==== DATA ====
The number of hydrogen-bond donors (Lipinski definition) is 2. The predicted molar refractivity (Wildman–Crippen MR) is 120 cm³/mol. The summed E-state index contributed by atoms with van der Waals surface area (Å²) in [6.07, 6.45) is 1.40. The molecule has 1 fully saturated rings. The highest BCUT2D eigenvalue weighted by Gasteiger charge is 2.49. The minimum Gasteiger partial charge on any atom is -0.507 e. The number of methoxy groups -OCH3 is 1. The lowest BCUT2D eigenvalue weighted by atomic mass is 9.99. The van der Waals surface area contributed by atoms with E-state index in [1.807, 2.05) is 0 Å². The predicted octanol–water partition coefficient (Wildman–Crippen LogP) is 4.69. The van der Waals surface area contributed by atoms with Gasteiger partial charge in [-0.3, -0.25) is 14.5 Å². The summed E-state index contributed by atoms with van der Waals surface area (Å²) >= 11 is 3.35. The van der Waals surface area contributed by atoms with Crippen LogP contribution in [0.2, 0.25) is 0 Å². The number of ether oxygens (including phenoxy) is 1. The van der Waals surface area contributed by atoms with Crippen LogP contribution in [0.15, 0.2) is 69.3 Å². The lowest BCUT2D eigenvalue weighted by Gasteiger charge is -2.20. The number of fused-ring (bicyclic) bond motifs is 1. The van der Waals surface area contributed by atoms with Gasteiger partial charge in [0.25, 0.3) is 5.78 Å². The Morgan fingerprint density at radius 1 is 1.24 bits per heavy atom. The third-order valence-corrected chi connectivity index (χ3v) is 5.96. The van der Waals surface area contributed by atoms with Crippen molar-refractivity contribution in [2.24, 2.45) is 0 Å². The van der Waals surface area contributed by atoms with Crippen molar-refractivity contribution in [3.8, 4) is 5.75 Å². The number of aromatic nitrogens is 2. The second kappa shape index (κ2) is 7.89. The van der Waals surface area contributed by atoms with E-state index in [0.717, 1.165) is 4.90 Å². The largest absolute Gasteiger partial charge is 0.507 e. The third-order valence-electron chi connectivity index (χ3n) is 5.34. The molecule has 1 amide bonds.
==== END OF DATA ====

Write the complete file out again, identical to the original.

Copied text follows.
The number of hydrogen-bond donors (Lipinski definition) is 2. The predicted molar refractivity (Wildman–Crippen MR) is 120 cm³/mol. The summed E-state index contributed by atoms with van der Waals surface area (Å²) in [6.07, 6.45) is 1.40. The molecule has 1 fully saturated rings. The highest BCUT2D eigenvalue weighted by Gasteiger charge is 2.49. The minimum Gasteiger partial charge on any atom is -0.507 e. The number of methoxy groups -OCH3 is 1. The lowest BCUT2D eigenvalue weighted by atomic mass is 9.99. The van der Waals surface area contributed by atoms with E-state index in [1.807, 2.05) is 0 Å². The predicted octanol–water partition coefficient (Wildman–Crippen LogP) is 4.69. The van der Waals surface area contributed by atoms with Gasteiger partial charge in [-0.3, -0.25) is 14.5 Å². The summed E-state index contributed by atoms with van der Waals surface area (Å²) >= 11 is 3.35. The van der Waals surface area contributed by atoms with Crippen LogP contribution in [0.2, 0.25) is 0 Å². The number of ether oxygens (including phenoxy) is 1. The van der Waals surface area contributed by atoms with Crippen LogP contribution in [0.15, 0.2) is 69.3 Å². The lowest BCUT2D eigenvalue weighted by Gasteiger charge is -2.20. The number of fused-ring (bicyclic) bond motifs is 1. The van der Waals surface area contributed by atoms with Gasteiger partial charge in [0.25, 0.3) is 5.78 Å². The Morgan fingerprint density at radius 1 is 1.24 bits per heavy atom. The third-order valence-corrected chi connectivity index (χ3v) is 5.96. The van der Waals surface area contributed by atoms with Crippen molar-refractivity contribution in [2.24, 2.45) is 0 Å². The van der Waals surface area contributed by atoms with Crippen molar-refractivity contribution in [3.8, 4) is 5.75 Å². The number of aromatic nitrogens is 2. The second kappa shape index (κ2) is 7.89. The van der Waals surface area contributed by atoms with E-state index in [0.717, 1.165) is 4.90 Å². The largest absolute Gasteiger partial charge is 0.507 e. The third-order valence-electron chi connectivity index (χ3n) is 5.34. The molecule has 1 amide bonds.